Man looking at two computer monitors
Graphic that shows three different types of interview questions you should be asking.

Use these questions to identify a candidate’s technical knowledge and abilities

Use these questions to determine how a candidate handled situations in the past

Use these questions to assess a candidate’s personal traits and cognitive skills

Why this matters

In a general sense, COOs create, enable, and oversee infrastructure to keep businesses running smoothly—but beyond that, there are multiple ways to set priorities and create results. It’s important to learn your candidate’s personal view. This question gives candidates an opportunity to define what they see as their role—and demonstrate their ability to evaluate needs specific to your business and industry.

What to listen for

  • A quick and clear definition of the role overall, along with key objectives.
  • Familiarity with your industry and business—proof that the candidate has thought about this question prior to your interview.

Why this matters

As a new executive from outside the company, your new hire will need to quickly get up to speed. The candidate’s answer will reveal what steps they would take to get to know the company and get orientated, which may provide insight into their overall approach to understanding and solving problems.

What to listen for

  • A systematic approach reveals confidence, past experience, and a self-starter mentality.
  • An organized answer reveals a sense of structure—ideal for any COO.
  • A sense of urgency to ramp up quickly, so they can start making impact.

Why this matters

A balance of happy people and healthy profits is ideal for any business, and the two are intertwined: a happy workforce will be inclined to stay (which accelerates performance and reduces costs), and strong margins increase overall morale and longevity.

What to listen for

  • Answers should value both dynamics—and clearly grasp their relationship.
  • Past examples of how candidates pulled operational levers to improve either/both people or profits are a plus.

Why this matters

This question can reveal how a candidate stays strategically focused. The COO plays an essential role in driving operational functions to keep the business on target, so it’s important to know that your candidate has a process for defining the results they want and measuring progress toward these goals, without getting too in the weeds.

What to listen for

  • An emphasis on measurable results, through a process-driven approach.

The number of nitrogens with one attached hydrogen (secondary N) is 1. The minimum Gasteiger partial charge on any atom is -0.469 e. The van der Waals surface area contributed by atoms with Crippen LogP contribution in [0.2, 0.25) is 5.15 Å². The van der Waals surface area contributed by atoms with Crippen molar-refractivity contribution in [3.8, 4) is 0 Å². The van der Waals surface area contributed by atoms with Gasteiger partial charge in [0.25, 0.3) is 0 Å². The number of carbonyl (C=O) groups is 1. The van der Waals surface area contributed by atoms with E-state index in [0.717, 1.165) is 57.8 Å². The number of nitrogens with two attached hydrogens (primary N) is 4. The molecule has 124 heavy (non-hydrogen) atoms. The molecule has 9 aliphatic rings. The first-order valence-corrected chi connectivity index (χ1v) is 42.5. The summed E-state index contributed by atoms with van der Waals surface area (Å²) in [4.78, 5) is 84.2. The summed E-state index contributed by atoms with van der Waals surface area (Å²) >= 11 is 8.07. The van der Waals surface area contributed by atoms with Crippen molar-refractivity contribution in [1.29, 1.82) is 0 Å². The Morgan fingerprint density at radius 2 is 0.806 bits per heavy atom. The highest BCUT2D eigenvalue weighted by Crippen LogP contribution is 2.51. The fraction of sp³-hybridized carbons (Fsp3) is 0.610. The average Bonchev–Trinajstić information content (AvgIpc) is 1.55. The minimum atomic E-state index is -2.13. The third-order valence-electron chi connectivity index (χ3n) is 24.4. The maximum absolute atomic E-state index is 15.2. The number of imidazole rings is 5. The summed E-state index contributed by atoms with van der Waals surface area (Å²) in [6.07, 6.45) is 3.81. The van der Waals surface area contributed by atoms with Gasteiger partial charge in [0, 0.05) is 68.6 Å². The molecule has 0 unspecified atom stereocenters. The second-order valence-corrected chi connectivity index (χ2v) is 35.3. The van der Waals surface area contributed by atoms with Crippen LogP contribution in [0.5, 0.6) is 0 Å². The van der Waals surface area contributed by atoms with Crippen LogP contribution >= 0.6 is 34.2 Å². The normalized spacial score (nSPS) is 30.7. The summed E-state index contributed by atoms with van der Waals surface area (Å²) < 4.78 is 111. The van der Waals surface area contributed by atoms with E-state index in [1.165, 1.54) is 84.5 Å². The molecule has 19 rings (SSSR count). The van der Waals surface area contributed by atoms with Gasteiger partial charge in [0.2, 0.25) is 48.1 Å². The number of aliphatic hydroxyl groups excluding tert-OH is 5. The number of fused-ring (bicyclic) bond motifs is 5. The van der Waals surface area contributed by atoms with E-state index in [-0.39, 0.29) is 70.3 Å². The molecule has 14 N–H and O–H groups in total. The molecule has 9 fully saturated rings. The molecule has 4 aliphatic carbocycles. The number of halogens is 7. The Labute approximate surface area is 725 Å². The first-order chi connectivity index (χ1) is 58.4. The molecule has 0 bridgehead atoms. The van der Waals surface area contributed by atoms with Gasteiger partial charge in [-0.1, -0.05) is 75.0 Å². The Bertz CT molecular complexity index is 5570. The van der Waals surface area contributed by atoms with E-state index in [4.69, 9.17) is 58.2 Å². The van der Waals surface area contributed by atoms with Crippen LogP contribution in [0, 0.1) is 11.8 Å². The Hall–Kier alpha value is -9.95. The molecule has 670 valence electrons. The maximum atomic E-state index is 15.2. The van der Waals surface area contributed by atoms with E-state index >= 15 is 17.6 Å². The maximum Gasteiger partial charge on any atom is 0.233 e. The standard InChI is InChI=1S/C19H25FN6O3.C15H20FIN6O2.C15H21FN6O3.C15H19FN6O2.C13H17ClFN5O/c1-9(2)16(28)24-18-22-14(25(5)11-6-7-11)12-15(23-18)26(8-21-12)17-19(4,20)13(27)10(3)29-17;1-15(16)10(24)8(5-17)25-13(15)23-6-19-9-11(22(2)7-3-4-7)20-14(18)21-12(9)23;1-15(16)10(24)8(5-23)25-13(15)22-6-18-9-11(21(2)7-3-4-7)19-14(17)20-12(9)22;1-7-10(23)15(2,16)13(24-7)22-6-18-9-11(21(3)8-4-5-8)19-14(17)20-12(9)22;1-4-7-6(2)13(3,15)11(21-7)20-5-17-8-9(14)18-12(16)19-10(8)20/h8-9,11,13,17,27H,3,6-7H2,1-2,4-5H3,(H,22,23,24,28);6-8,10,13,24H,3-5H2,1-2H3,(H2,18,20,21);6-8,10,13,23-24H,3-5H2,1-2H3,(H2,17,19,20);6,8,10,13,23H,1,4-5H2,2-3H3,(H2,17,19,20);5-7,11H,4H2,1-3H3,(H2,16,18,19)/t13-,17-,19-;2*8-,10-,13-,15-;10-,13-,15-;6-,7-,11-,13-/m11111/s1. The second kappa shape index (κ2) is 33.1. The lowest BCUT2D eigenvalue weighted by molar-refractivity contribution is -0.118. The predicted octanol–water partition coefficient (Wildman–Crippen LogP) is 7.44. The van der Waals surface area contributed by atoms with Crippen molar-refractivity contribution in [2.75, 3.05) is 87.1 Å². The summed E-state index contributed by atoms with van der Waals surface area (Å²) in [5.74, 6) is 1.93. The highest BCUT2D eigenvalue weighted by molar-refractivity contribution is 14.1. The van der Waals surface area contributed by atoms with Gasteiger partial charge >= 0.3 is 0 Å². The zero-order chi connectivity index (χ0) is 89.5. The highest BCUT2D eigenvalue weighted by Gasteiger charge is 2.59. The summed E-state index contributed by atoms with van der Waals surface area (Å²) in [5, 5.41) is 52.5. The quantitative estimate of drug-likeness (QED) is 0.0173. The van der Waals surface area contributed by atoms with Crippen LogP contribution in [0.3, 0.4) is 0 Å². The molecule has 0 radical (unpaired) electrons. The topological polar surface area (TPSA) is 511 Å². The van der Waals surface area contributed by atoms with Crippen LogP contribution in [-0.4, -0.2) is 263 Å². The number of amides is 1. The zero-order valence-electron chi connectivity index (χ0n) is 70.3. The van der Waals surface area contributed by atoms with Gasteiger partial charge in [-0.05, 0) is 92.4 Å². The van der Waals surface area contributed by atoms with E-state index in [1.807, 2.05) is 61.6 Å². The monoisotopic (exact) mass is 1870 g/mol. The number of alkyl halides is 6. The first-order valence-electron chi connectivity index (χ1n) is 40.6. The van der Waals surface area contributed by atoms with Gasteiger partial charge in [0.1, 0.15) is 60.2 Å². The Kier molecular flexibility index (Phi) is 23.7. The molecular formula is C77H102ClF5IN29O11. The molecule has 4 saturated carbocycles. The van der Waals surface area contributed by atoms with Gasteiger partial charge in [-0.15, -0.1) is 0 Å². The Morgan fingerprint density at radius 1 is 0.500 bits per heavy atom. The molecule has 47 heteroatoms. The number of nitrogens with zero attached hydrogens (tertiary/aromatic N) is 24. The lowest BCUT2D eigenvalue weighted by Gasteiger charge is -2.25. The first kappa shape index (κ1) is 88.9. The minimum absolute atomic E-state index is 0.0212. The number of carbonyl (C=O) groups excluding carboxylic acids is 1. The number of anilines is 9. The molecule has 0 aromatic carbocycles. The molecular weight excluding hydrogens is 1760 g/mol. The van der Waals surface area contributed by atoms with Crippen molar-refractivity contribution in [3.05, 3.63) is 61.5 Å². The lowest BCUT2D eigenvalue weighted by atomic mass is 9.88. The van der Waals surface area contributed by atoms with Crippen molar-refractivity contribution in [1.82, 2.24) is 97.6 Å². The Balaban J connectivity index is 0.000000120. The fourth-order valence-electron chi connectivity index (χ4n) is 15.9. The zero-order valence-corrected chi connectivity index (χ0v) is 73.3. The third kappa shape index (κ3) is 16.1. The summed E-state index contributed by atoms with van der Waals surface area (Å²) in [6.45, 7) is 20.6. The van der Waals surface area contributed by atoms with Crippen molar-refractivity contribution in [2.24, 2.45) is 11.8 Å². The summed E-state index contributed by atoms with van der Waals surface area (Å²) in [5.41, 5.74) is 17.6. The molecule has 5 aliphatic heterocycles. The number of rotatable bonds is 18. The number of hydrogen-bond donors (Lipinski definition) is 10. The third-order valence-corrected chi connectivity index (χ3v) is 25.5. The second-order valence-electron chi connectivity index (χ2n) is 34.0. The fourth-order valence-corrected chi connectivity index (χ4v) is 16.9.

• An emphasis on the big picture view of company operations—revealing C-level vision and leadership.

Why this matters

Among independent-thinking business leaders, there are bound to be disagreements. When these relate to strategy or direction, conflicts can halt forward momentum—and leave companies stuck.

What to listen for

  • Anecdotes that shed light on their ability to listen to opposing views, support opinions with evidence, work through differences, and craft win-win solutions.
  • Quick resolutions reveal a sense of urgency and the ability to be decisive despite uncertainty.

Why this matters

KPIs matter—but it’s people that drive business. Most COOs have oversight over every person in their business, and a healthy level of empathy for people—ranging from line workers to direct reports, and from lateral peers to the CEO—will help your new hire to thrive.

What to listen for

  • A demonstration of real empathy and how it supported a positive result, such as recognizing that a direct report was going through a difficult time and providing the additional support they needed.
  • An avoidance of black-and-white type thinking and activity.

Why this matters

In large companies, COOs can be brought into HR matters which escalate; in smaller companies, your COO may perform HR functions as well. You want a COO who can act fairly, while staying aligned with company interests.

What to listen for

  • Flexibility—a strategy that works well with one employee may not work as well with another.
  • An answer that demonstrates superior interpersonal skills is a bonus—it’s not easy to balance the needs of others with company goals without souring one side of the equation.

Why this matters

Business realities often require acting quickly and decisively, without time to weigh or discuss options. It’ll be helpful to know how your candidate will respond. This question can also tell you whether they are more conservative in their approach—or willing to take calculated risks.

What to listen for

  • The ability to quickly apply data to come to a snap decision.
  • Systematic decision making—including where “gut” feelings come into play.

Why this matters

First, if your company values are published somewhere, your candidate should know what they are. Second, as a future leader of your company, they’ll need to not only align with these values, but embody them in an exemplary way.

What to listen for

  • Awareness of or knowledge of your company values.
  • Examples or stories that illustrate their embodiment of these values.